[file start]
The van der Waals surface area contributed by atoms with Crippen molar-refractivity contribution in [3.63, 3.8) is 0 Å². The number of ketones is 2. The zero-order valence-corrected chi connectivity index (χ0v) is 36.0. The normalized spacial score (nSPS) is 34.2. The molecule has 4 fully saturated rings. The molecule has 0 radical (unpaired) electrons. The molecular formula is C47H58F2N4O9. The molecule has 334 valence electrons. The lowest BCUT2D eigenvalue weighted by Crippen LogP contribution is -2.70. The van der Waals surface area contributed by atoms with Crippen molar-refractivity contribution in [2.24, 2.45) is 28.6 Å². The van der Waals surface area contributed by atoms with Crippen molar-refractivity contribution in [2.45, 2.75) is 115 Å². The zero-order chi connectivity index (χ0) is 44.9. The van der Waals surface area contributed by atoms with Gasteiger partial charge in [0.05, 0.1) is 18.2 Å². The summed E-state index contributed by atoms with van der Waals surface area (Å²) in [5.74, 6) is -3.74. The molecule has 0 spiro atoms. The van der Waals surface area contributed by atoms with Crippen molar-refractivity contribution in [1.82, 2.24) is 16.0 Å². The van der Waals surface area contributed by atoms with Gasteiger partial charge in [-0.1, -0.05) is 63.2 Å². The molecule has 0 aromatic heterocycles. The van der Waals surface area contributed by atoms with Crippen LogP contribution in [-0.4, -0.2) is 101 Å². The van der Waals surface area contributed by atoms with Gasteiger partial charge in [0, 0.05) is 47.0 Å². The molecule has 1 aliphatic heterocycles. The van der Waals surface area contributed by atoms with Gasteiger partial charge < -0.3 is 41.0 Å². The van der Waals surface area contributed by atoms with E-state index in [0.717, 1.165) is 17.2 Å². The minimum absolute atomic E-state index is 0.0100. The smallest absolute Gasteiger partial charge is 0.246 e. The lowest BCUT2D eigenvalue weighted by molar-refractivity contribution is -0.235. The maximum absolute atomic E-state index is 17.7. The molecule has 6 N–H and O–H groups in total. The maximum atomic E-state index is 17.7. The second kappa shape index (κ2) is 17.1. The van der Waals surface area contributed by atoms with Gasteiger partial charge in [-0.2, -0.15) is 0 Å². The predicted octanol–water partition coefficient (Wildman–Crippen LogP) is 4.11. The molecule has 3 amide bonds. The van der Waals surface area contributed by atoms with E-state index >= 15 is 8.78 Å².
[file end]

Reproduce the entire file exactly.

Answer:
The van der Waals surface area contributed by atoms with Crippen molar-refractivity contribution in [3.63, 3.8) is 0 Å². The number of ketones is 2. The zero-order valence-corrected chi connectivity index (χ0v) is 36.0. The normalized spacial score (nSPS) is 34.2. The molecule has 4 fully saturated rings. The molecule has 0 radical (unpaired) electrons. The molecular formula is C47H58F2N4O9. The molecule has 334 valence electrons. The lowest BCUT2D eigenvalue weighted by Crippen LogP contribution is -2.70. The van der Waals surface area contributed by atoms with Crippen molar-refractivity contribution in [2.24, 2.45) is 28.6 Å². The van der Waals surface area contributed by atoms with Crippen molar-refractivity contribution in [2.45, 2.75) is 115 Å². The zero-order chi connectivity index (χ0) is 44.9. The van der Waals surface area contributed by atoms with Gasteiger partial charge in [0.05, 0.1) is 18.2 Å². The summed E-state index contributed by atoms with van der Waals surface area (Å²) in [5.74, 6) is -3.74. The molecule has 0 spiro atoms. The van der Waals surface area contributed by atoms with Crippen molar-refractivity contribution in [1.82, 2.24) is 16.0 Å². The van der Waals surface area contributed by atoms with Gasteiger partial charge in [-0.1, -0.05) is 63.2 Å². The molecule has 0 aromatic heterocycles. The van der Waals surface area contributed by atoms with Crippen LogP contribution in [-0.4, -0.2) is 101 Å². The van der Waals surface area contributed by atoms with Gasteiger partial charge in [0, 0.05) is 47.0 Å². The molecule has 1 aliphatic heterocycles. The van der Waals surface area contributed by atoms with Gasteiger partial charge < -0.3 is 41.0 Å². The van der Waals surface area contributed by atoms with E-state index in [0.717, 1.165) is 17.2 Å². The minimum absolute atomic E-state index is 0.0100. The smallest absolute Gasteiger partial charge is 0.246 e. The lowest BCUT2D eigenvalue weighted by molar-refractivity contribution is -0.235. The maximum absolute atomic E-state index is 17.7. The molecule has 6 N–H and O–H groups in total. The maximum atomic E-state index is 17.7. The second kappa shape index (κ2) is 17.1. The van der Waals surface area contributed by atoms with Gasteiger partial charge in [-0.2, -0.15) is 0 Å². The predicted octanol–water partition coefficient (Wildman–Crippen LogP) is 4.11. The molecule has 3 amide bonds. The van der Waals surface area contributed by atoms with E-state index >= 15 is 8.78 Å².